Apr 06 2010
Archive for the 'India Attacks' Category
Aug 20 2009
According to reports, in 1999, Kang Lingyi participated in hacking the US Embassy and the White House over the accidental bombing of the Chinese Embassy in Belgrade. He then went on to fame founding several nationalist websites.
An international controversy has broken out over an article he published on one of his websites called, the China International Strategy Net. In the article, Kang suggests that India can be removed as a competitor by intentionally encouraging separatists to bring about the collapse of the state. The statements caused such an uproar that the Indian government was forced to issue a statement saying that the relationship between China and India was peaceful.
As of this writing, Kang’s website has a message up saying that the site is currently under maintenance. It has been up all day so let the wild speculations begin:
1) Beijing took it down as a concession
2) Indian hackers
3) The boring option of site maintenance
Apr 04 2009
Remember the fable about the Scorpion and the Frog? Well, we got stung…
Lost33 did not make contact with Jumper last night. In fact, it seems he spent the night changing his QQ number and deleting all info from his blog. The website is now completely empty, except for a change to his personal data. Lost33 changed his current residence from Sichuan to Beijing:
We retained a full copy of the previous night’s conversation with Lost33 but have decided to only release two sections. The first section is being reprinted to prove the connection between Lost33 and the losttemp33 hotmail account:
The second section is being released…well, to be honest, just because I think it is funny. I can practically see Jumper’s expression as he types, “Yes, really.”
Are we surprised, shocked, or angry over Lost33 punking us…
-Hey, it’s just his nature.
Apr 03 2009
UPDATE: Added further comment by Nart Villeneuve at the bottom (Great guy!)
Yep, that would be us…
According to researchers at IWM, Lost33′s information was only included in the GhostNet report because his malware was found on two computers associated with the Dalai Lama’s network. However, it was different from the remote control access tool gh0stRAT that made up the backbone of GhostNet.
From the report by Robert Lemos at Security Focus:
However, the e-mail address was found only on two of the computers analyzed for the investigation, said Nart Villeneuve, a researcher at the CitizenLab and one of the authors of the GhostNet report. Both computers had been infected with a second piece of malware, separate from the gh0st remote access tool (gh0stRAT) that formed the backbone of the surveillance network, he said.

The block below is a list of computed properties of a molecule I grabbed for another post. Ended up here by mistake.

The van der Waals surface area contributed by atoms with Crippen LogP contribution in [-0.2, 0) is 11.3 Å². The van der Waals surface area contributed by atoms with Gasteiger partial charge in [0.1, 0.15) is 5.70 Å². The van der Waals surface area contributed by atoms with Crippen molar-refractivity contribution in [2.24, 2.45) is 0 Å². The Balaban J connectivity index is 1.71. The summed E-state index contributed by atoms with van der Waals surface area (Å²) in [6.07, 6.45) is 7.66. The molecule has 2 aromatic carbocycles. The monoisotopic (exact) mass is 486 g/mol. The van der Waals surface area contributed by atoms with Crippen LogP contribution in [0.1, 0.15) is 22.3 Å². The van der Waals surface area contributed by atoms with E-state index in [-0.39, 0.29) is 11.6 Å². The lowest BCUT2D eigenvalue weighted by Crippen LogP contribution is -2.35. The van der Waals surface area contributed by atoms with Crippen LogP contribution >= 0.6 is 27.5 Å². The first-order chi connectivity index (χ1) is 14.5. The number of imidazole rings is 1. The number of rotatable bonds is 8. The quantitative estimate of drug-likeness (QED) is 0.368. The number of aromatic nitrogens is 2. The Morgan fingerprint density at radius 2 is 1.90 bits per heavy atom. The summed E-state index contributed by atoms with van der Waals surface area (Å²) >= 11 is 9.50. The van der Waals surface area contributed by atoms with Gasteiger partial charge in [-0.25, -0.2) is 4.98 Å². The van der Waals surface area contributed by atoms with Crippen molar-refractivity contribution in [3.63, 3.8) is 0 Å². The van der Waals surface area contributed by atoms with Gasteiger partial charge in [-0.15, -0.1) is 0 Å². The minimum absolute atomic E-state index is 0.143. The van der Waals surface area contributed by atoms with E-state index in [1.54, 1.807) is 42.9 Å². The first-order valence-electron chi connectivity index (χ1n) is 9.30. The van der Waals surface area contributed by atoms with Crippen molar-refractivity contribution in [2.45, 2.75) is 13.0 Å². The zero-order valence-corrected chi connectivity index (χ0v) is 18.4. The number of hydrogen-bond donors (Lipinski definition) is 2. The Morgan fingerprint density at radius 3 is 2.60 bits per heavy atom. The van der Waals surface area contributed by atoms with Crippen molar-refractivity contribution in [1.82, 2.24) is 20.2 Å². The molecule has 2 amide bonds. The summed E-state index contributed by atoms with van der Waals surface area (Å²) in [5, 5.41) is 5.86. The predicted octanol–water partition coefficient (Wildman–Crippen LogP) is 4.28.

“That is a valid piece of malware but it is not the one related to the malware that connected to the admin interface for the gh0stRAT,” Villeneuve said.
So it looks like we are now investigating a massive network intrusion of two computers. One, two. We will call our project CasperNet.
Spoke with Jumper earlier today and he still feels it is worthwhile to pursue. So, he will continue his conversation with Lost33 tonight.
UPDATE: Wanted to add this comment left by Nart Villeneuve because I thought it was super nice of him. I botched up his report but he was still kind enough to stop by and offer these words of encouragement:
“I wouldn’t say lesser at all — just different. The CasperNet (www.lookbytheway.net/www.macfeeresponse.org) which sounds way better than what I’ve been calling it (CGI after their use of CGI scripts) was the one that was found to be retrieving a sensitive document related to the Dalai Lama’s negotiating position. In addition to being found at the OHHDL it was also found at the Tibetan NGO Drewla.”
Apr 01 2009
Ashok Sharma, from the AP, asked me this question yesterday and here was my response from his article Dalai Lama condemns hacking of computers:
Scott Henderson, author of The Dark Visitor, a self-published book about Chinese hackers, said he thought it was feasible that the attacks described in the report could have been carried out by an individual over the course of a year or so.
Henderson said it wouldn’t be unusual for a Chinese hacker to want to infiltrate the Dalai Lama’s computers because most of the mainland hackers he has researched “place as much importance on sovereignty (over Tibet and other contentious areas) as Beijing does.”
To be fair to the researhers at IWM, they never said it was the government either. At least that is my interpretation of their conclusions.
So, do we have any evidence that this could have been done by a group other than the Chinese government?